Enable javascript in your browser for better experience. Need to know to enable it? Go here.

Meet a Thoughtworks grad: Maria Baturina, Software Developer Consultant

We caught up with Consultant Developer, Maria Baturina to chat about her journey into the tech industry, and her experience starting out as a Thoughtworks graduate developer.



Hi! I’m Maria. I joined Thoughtworks as a graduate developer in May 2021 and I am now a developer consultant. I started between Covid lockdowns and was lucky to spend some time in the office to meet my colleagues in person straight away.



Did you have any prior coding experience?


Yes and no. I came from overseas to pursue my master’s degree in data science, and prior to that I completed my bachelor’s degree in economics in my home country. So at the time my coding experience was limited to university assignments and a few internships I did while studying my master’s in data science.

How did your recruitment process happen?


The Thoughtworks interview process is pretty thorough.. I had an initial conversation with the recruiter, then there was a quiz, a cultural interview, a pairing interview and a presentation interview. Throughout the many stages, it all went very smoothly. I was very happy to get the job offer. I still remember how it happened — I was grocery shopping when I got the call from my recruiter. As I was hearing the news I went quiet for a few seconds and then just started jumping around as soon as it hit me that I got the job!. Keep in mind that I was still at the store, so people were looking at me.



Tell us about your Thoughtworks University (TWU) experience


I think I joined TWU two weeks after starting. I was excited and anxious at the same time. TWU taught me so many  things tech-wise, but it wasn't just tech that I learned. In class, we were taught how to function as a team, not just as an individual. We learned agile principles and best practices. Also, how to adapt and overcome challenges quickly.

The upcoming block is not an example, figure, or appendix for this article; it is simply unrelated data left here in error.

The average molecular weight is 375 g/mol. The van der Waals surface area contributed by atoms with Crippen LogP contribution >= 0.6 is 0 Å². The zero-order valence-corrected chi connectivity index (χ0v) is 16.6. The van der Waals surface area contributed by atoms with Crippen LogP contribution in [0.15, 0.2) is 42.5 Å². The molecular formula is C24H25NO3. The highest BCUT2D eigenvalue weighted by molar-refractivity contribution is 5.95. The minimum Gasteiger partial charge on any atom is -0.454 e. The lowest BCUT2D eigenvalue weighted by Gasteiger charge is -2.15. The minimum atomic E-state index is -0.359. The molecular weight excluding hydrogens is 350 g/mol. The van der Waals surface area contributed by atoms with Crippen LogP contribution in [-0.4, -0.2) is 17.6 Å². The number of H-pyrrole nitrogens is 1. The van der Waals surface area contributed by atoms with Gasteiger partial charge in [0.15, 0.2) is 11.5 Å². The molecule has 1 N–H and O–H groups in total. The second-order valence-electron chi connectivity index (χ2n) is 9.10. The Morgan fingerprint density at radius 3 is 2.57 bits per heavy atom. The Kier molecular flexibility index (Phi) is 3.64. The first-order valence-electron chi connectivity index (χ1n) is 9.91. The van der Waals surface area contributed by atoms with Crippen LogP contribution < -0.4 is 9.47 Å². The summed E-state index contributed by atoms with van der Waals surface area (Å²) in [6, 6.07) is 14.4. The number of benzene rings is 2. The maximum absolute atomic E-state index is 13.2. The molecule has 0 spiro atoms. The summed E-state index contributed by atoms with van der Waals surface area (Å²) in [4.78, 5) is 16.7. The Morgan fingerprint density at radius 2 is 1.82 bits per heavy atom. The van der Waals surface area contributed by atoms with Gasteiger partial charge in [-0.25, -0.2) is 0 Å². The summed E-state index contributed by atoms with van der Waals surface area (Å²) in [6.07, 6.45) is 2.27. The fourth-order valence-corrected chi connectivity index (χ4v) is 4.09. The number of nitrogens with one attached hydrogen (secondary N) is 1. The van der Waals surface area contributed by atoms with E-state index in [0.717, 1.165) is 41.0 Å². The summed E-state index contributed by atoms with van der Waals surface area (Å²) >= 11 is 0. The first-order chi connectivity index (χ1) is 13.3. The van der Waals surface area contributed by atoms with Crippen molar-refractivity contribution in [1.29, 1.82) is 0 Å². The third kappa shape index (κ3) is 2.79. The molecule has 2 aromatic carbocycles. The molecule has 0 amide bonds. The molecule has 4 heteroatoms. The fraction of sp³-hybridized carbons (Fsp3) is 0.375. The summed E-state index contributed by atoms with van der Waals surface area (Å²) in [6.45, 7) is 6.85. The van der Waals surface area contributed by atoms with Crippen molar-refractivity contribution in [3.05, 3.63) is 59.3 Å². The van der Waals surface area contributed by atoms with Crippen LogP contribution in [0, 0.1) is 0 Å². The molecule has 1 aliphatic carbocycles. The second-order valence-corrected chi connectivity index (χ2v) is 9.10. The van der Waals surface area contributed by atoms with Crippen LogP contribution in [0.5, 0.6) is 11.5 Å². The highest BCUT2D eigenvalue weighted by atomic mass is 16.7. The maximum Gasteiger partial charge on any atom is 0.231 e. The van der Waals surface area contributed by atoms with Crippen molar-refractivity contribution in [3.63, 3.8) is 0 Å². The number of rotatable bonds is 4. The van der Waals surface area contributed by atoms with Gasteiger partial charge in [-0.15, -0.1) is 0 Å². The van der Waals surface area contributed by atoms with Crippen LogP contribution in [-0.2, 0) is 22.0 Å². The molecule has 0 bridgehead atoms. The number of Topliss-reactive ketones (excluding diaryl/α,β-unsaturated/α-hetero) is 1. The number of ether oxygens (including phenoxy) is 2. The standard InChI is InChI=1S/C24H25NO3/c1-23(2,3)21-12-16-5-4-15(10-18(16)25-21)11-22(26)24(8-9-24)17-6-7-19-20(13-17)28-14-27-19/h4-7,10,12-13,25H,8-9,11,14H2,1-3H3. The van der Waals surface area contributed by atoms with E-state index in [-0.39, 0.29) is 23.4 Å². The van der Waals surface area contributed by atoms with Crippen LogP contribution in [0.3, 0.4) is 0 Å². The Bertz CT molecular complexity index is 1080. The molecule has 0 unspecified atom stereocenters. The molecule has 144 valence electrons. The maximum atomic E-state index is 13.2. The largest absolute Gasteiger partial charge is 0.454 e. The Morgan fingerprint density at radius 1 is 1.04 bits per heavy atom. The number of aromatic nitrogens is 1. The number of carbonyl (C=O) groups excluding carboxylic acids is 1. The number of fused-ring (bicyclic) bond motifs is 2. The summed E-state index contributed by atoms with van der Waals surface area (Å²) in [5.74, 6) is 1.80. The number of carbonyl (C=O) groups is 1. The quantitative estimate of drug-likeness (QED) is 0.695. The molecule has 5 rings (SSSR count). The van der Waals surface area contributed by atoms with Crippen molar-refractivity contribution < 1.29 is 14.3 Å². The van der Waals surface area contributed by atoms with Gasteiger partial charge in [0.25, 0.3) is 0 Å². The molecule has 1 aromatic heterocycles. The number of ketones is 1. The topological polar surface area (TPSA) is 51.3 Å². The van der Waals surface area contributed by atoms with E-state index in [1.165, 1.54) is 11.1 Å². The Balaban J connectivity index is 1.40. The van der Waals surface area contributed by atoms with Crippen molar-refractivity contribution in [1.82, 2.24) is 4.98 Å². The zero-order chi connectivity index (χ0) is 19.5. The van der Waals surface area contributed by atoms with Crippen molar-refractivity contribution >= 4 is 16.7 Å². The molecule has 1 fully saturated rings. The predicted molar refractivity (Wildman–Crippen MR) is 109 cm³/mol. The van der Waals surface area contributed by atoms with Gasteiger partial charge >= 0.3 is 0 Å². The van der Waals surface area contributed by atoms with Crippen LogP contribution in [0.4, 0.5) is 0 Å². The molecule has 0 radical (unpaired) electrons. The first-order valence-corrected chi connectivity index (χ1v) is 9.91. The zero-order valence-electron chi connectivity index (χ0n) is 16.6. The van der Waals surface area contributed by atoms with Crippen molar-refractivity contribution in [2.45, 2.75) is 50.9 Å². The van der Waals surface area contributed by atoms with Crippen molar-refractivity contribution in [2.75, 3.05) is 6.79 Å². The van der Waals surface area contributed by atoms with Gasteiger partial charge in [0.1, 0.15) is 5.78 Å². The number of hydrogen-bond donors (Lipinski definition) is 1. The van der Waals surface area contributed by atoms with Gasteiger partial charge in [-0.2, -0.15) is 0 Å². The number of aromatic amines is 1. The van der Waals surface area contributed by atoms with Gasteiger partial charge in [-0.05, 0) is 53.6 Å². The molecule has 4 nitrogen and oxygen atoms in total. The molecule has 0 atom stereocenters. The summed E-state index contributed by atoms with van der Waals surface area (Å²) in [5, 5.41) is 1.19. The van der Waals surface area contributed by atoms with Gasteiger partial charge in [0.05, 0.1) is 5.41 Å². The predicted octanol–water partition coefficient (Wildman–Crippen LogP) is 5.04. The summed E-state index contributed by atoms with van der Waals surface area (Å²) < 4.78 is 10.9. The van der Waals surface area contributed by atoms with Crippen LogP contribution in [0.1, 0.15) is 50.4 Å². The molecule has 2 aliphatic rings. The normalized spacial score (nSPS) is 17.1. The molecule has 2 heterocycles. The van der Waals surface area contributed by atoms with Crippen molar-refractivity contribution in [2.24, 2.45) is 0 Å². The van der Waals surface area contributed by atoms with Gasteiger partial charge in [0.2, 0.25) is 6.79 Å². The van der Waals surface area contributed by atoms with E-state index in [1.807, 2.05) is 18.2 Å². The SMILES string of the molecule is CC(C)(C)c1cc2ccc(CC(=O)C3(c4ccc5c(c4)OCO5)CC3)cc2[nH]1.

As I have mentioned before, I studied a master's in data science and had no prior coding knowledge. My technical skills were in Python, R and SQL while the TWU experience was built around Javascript and Java — two languages in which I had zero experience. The first two weeks were the hardest for me. I felt so behind everyone that I started thinking they made a mistake hiring me. Eventually I was able to get a hold of the new languages and lessons because the team and tutors were so kind and helpful. Nothing is impossible even if you doubt yourself, there will be people who believe in you and will support you. That is one of the biggest lessons in my life.


I’ve realized that what I experienced during the first two weeks at TWU was imposter syndrome. Almost everyone I know has gone through the experience of thinking “Oh, I am not as good as they are”. Even now, I still think those thoughts sometimes, but I have learned to recognize it and use it to my benefit instead.


By the way, here are some of us finally meeting in person.


What did you do after TWU?


I joined a client project a few days after finishing TWU. It was such an amazing and fruitful experience! I met a lot of intelligent and supportive people, we all learned from each other. Our team and the client team did their best to make the project a safe space for me and others on their first client project. Now we were actually dealing with real life problems and delivering real life solutions. It took me some time to learn about the nature of the project. I had to explore and understand the non-technical side of it. I was on the project for six months, and another shortly after. I have also worked on a few internal projects.



How did you adapt to remote working?


It was not hard. Half of my degree was online because of Covid, so I was used to it. To this day I enjoy working from home even though our office is open. It took me some time to figure out how to improve my WFH environment to fit my needs the best way possible. I found out that physical activity gives me a lot of energy for the day and also keeps me focused. Knowing this, I got myself a walking pad which is under my standing desk. 



What are your tips for any graduate starting their career?


Familiarize yourself with imposter syndrome. The sooner you know about it, the easier it will be for you to move past it and accept that you don’t always have to know it all. Instead focus on your strengths, and don't forget to work on your weaknesses as well. Start by  focusing on one thing or breaking up a big task into smaller steps, rather than taking on everything at once.


Best of luck on your journey!


Disclaimer: The statements and opinions expressed in this article are those of the author(s) and do not necessarily reflect the positions of Thoughtworks.

Keep up to date with our latest insights